Jaxtasuchus – a new protorosaur, not a doswelliid

A new paper by Schoch and Sues (2013)
introduces a new armored archosauriform with long teeth, Jaxtasuchus salomoni (Fig. 1). It was considered semi-aquatic because it was found in Middle Triassic mudstones along with amphibians, crustaceans, and mollusks. Several incomplete skeletons are known. Schoch and Sues (2013) ran a phylogenetic analysis of 17 taxa that nested Jaxtasuchus with doswelliids, which were similarly armored. Unfortunately, that tree also nested several strange-bedfellows together, including Mesosuchus with Prolacerta, Vancleavea with Chanaresuchus, Parasuchus with Stagonolepis and Scleromochlus with Marasuchus none of whom resemble their putative sisters.

Maybe not a doswelliid
Adding what little is know of Jaxtasuchus to the large reptile tree nests it firmly with Pamelaria, a protorosaur. Protorosaurs are known for their elongated necks, but not for their armor.

In any case, it takes 10 more steps to move Jaxtasuchus to Prolacerta (which was included in the Schoch and Sues (2013) phylogenetic analysis) and 14 steps to move Jaxtasuchus to Doswellia. If valid, the long teeth and armor of Jaxtasuchus would be protorosaur autapomorphies that add new variety to this clade.

Reconstruction and restoration of the skull and neck of Jaxtasuchus, along with scattered armor. The long neck and slender cervical ribs are protorosaur traits. The antorbital fenestra is shared with Pamelaria (fig. 2).

Figure 1. Reconstruction and restoration of the skull and neck of Jaxtasuchus (based on Schock and Sues 2013), along with scattered armor. The long neck and slender cervical ribs are protorosaur traits. The antorbital fenestra is shared with Pamelaria (fig. 2). No other known protorosaur has such long teeth and armor.

A new fifth instance of an antorbital fenestra!
Perhaps even more exciting than armor, Jaxtasuchus was described with an antorbital fenestra lacking a fossa. Doswellia (Heckert et al. 2012) likewise has a tiny antorbital fenestra, but not similar in design. However, a reexamination of Pamelaria reveals a very similar maxilla to Jaxtasuchus, which means it also had a previously overlooked antorbital fenestra (Fig. 2). Together these two up the total number of novel inventions of the antorbital fenestra from four to five. That’s a big deal.

The skull of Pamelaria from Sen 20003, with the maxilla highlighted in green. The maxilla appears similar to that in Jaxtasuchus in having an antorbital fenestra.

Figure 2. The skull of Pamelaria from Sen 20003, with the maxilla highlighted in green. The maxilla appears similar to that in Jaxtasuchus in having an antorbital fenestra. Teeth are only present along the posterior portion of the maxilla.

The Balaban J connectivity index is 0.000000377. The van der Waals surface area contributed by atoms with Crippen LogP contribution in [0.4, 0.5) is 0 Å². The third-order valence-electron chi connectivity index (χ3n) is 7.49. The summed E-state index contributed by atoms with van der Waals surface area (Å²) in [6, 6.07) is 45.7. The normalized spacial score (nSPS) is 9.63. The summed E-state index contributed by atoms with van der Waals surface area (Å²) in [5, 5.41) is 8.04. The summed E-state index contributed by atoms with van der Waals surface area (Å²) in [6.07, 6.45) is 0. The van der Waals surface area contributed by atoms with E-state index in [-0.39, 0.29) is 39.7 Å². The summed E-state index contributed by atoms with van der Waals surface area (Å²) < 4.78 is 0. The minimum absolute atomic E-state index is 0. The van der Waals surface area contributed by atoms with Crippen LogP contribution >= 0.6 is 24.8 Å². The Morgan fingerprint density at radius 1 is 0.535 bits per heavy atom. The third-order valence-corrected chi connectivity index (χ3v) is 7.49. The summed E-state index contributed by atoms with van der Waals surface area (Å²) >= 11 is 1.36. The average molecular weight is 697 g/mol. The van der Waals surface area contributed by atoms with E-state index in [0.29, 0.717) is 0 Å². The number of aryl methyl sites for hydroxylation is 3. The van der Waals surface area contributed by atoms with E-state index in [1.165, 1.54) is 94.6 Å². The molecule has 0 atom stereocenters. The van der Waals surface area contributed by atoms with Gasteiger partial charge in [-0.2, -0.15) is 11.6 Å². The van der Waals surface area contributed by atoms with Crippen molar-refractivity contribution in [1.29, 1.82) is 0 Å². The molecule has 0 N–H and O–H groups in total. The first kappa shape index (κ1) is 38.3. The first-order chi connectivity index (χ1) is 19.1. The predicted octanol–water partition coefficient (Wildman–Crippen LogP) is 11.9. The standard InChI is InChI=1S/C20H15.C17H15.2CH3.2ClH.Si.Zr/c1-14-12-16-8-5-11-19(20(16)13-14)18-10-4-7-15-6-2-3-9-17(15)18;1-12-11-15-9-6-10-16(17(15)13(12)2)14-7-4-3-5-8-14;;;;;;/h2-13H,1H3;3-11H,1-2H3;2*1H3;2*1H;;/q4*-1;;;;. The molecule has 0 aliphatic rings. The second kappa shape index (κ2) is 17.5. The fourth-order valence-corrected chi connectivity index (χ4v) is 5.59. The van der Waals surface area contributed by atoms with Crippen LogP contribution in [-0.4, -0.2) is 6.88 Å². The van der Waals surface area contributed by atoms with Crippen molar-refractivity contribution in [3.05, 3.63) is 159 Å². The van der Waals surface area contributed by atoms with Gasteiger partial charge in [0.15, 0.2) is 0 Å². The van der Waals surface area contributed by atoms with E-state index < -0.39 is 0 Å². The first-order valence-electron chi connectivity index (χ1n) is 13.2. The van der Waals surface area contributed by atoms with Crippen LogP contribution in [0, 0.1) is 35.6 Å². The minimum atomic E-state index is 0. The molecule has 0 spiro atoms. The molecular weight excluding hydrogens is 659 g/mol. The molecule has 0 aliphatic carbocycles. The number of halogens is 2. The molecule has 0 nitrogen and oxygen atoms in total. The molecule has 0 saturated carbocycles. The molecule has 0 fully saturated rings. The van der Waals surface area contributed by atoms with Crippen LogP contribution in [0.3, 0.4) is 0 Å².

Restoring the manus and pes
I reconstructed the pes and manus of Jaxtasuchus using PILs (parallel interphalangeal lines). On both the manus and pes proximal phalanges were all longer and distal phalanges were all subequal.

Figure 3. The manus and pes of Jaxtasuchus restored. Along with the cervicals, these are among the most complete segments known of this reptile.

Figure 3. The manus and pes of Jaxtasuchus restored. Along with the cervicals (Fig. 1), these are among the most complete segments known of this reptile.

The osteoderms have a longer history
The osteoderms of Jaxtasuchus were previously interpreted as coming from temnospondyl amphibians or aetosaurs. Remains of Jaxtasuchus have been found in five localities and have been considered common. Now, courtesy of Schoch and Sues (2013) we know enough about it to consider it an armored predator with an antorbital fenestra. Thanks to the large reptile tree, which includes virtually every basal reptile clade, we can consider Jaxtasuchus a new protorosaur, rather than a doswelliid.

Figure 4. Click to enlarge. Jaxtasuchus reconstruction with armor. The small limbs might suggest a sinuous mode of locomotion, but the armor would argue against that. Perhaps this was a sit-and-wait predator, convergent with tanystropheids.

Figure 4. Click to enlarge. Jaxtasuchus reconstruction with armor. The small limbs might suggest a sinuous mode of locomotion, but the armor would argue against that. Perhaps this was a sit-and-wait predator, convergent with tanystropheids. The skull and neck specimen appear to come from a larger one than the post-crania, hence the estimate to match. 

As always, I encourage readers to see specimens, make observations and come to your own conclusions. Test. Test. And test again.

Evidence and support in the form of nexus, pdf and jpeg files will be sent to all who request additional data.

References
Heckert AB, Lucas SG and Spielmann JA 2012. A new species of the enigmatic archosauromorph Doswellia from the Upper Triassic Bluewater Creek Formation, New Mexico, USA”. Palaeontology (Blackwell Publishing Ltd) 55 (6): 1333-1348.
Sen K 2003. Pamelaria dolichotrachela, a new prolacertid reptile from the Middle Triassic of India. Journal of Asian Earth Sciences 21: 663–681.
Schoch RR and Sues H-D (2013). A new archosauriform reptile from the Middle Triassic (Ladinian) of Germany. Journal of Systematic Palaeontology (advance online publication) DOI:10.1080/14772019.2013.781066 online

wiki/Jaxtasuchus

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